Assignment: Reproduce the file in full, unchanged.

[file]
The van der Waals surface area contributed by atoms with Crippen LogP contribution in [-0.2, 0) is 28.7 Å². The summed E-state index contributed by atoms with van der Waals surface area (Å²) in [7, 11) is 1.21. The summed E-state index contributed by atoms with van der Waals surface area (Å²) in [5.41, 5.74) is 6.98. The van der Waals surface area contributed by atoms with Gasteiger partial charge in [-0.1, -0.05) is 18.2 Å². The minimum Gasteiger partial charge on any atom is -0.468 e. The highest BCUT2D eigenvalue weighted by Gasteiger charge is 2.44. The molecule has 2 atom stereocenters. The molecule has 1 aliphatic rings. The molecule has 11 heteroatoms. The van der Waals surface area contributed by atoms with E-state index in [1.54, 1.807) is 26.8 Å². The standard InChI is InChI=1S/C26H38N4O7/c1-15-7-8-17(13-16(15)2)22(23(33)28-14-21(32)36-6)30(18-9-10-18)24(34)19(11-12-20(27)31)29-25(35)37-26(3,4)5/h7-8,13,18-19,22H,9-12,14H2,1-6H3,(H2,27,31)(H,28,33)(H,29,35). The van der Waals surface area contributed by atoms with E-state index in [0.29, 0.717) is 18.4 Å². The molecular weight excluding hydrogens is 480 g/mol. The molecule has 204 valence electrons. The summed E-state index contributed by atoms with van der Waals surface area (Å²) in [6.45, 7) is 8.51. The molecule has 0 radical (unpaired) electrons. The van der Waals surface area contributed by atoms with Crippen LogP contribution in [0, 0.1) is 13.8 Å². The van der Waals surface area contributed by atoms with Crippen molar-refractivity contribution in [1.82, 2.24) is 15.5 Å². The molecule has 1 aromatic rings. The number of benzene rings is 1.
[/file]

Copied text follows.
The van der Waals surface area contributed by atoms with Crippen LogP contribution in [-0.2, 0) is 28.7 Å². The summed E-state index contributed by atoms with van der Waals surface area (Å²) in [7, 11) is 1.21. The summed E-state index contributed by atoms with van der Waals surface area (Å²) in [5.41, 5.74) is 6.98. The van der Waals surface area contributed by atoms with Gasteiger partial charge in [-0.1, -0.05) is 18.2 Å². The minimum Gasteiger partial charge on any atom is -0.468 e. The highest BCUT2D eigenvalue weighted by Gasteiger charge is 2.44. The molecule has 2 atom stereocenters. The molecule has 1 aliphatic rings. The molecule has 11 heteroatoms. The van der Waals surface area contributed by atoms with E-state index in [1.54, 1.807) is 26.8 Å². The standard InChI is InChI=1S/C26H38N4O7/c1-15-7-8-17(13-16(15)2)22(23(33)28-14-21(32)36-6)30(18-9-10-18)24(34)19(11-12-20(27)31)29-25(35)37-26(3,4)5/h7-8,13,18-19,22H,9-12,14H2,1-6H3,(H2,27,31)(H,28,33)(H,29,35). The van der Waals surface area contributed by atoms with E-state index in [0.29, 0.717) is 18.4 Å². The molecular weight excluding hydrogens is 480 g/mol. The molecule has 204 valence electrons. The summed E-state index contributed by atoms with van der Waals surface area (Å²) in [6.45, 7) is 8.51. The molecule has 0 radical (unpaired) electrons. The van der Waals surface area contributed by atoms with Crippen LogP contribution in [0, 0.1) is 13.8 Å². The van der Waals surface area contributed by atoms with Crippen molar-refractivity contribution in [1.82, 2.24) is 15.5 Å². The molecule has 1 aromatic rings. The number of benzene rings is 1.